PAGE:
They will usually detail and spell out everything that they will take.
If dirt is on the list, there will usually be a charge per volume for what can be delivered and dropped off.
In addition to the cost of the hauling, you will also need to have a sufficient payment method or cash to cover the fees at the center.
Again, many times, recycling centers won’t take soil because it’s very hard to test the material for poisons or problems immediately.
Soil testing takes time, and they have no idea what’s coming in based on the word of the delivering party.
4. Specialized Waste Service Bag Removal
Depending on the jurisdiction, your local waste service may offer a large bag removal service.
This benefit, which has a one-time fee or is offered once or twice a year for regular customers, involves a big bag the size of a car with large, industrial handles on the sides.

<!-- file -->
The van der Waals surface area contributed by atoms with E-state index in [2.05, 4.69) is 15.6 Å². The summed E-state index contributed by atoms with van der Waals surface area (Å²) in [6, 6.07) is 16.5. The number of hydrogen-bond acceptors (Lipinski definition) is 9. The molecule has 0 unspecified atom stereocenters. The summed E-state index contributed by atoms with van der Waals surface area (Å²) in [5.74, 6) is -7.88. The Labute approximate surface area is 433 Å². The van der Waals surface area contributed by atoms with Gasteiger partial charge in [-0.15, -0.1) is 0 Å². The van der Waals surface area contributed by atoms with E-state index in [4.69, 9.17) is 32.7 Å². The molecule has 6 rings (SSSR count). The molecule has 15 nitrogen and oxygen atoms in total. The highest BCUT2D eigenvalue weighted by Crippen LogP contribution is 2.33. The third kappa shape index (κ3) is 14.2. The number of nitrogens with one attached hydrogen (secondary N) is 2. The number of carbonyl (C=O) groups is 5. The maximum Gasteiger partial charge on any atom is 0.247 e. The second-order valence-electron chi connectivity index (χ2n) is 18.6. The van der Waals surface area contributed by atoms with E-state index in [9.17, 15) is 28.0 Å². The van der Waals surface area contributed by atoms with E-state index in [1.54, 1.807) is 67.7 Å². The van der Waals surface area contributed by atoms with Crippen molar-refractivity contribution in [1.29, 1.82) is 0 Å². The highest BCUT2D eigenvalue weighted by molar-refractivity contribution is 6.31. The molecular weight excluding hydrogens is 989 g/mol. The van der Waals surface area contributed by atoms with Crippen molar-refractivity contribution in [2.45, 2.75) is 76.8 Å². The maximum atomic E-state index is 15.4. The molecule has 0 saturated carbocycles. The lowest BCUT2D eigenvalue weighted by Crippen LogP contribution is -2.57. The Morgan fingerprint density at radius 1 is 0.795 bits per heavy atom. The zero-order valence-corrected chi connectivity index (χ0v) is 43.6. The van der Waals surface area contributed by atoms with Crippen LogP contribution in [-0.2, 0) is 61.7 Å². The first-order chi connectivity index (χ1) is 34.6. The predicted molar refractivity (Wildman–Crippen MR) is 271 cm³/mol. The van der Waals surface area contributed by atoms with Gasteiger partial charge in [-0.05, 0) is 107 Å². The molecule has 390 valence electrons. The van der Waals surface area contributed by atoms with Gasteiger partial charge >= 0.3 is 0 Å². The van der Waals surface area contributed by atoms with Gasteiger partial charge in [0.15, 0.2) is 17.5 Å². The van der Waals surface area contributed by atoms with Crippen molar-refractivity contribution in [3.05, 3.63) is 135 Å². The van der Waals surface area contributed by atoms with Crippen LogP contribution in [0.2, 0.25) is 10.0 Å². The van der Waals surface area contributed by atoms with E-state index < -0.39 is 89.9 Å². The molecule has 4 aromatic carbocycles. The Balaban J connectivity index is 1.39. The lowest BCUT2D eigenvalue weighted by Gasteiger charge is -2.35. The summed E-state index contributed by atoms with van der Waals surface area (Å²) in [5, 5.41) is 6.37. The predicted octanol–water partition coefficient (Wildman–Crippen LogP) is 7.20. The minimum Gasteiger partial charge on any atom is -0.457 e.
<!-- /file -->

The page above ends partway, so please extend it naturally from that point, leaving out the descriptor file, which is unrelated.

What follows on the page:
Everything that can fit in the bag is fair game.
The waste service will come, pick up the bag on a certain date, and haul it away.
The bag itself is lifted by the straps and deposited in a big hauler, and the soil is no longer your problem.
If there happens to be anything else that needs to go at the same time, it can go into the bag as well if there is enough room.
These large haul bags are made of extremely strong and durable nylon, but you don’t have to worry about that part.
Instead, you just need to focus on getting the dirt from your yard and into the bag.
Weight-wise, these bags are extremely durable and can handle up to a ton or a ton and a half of weight.
5. Soil for Raised Planting Beds
If your extra soil is generally good dirt, you can use it for a raised bed instead of getting rid of the dirt.
Many folks like to have a raised bed to grow vegetables, plants, or similar.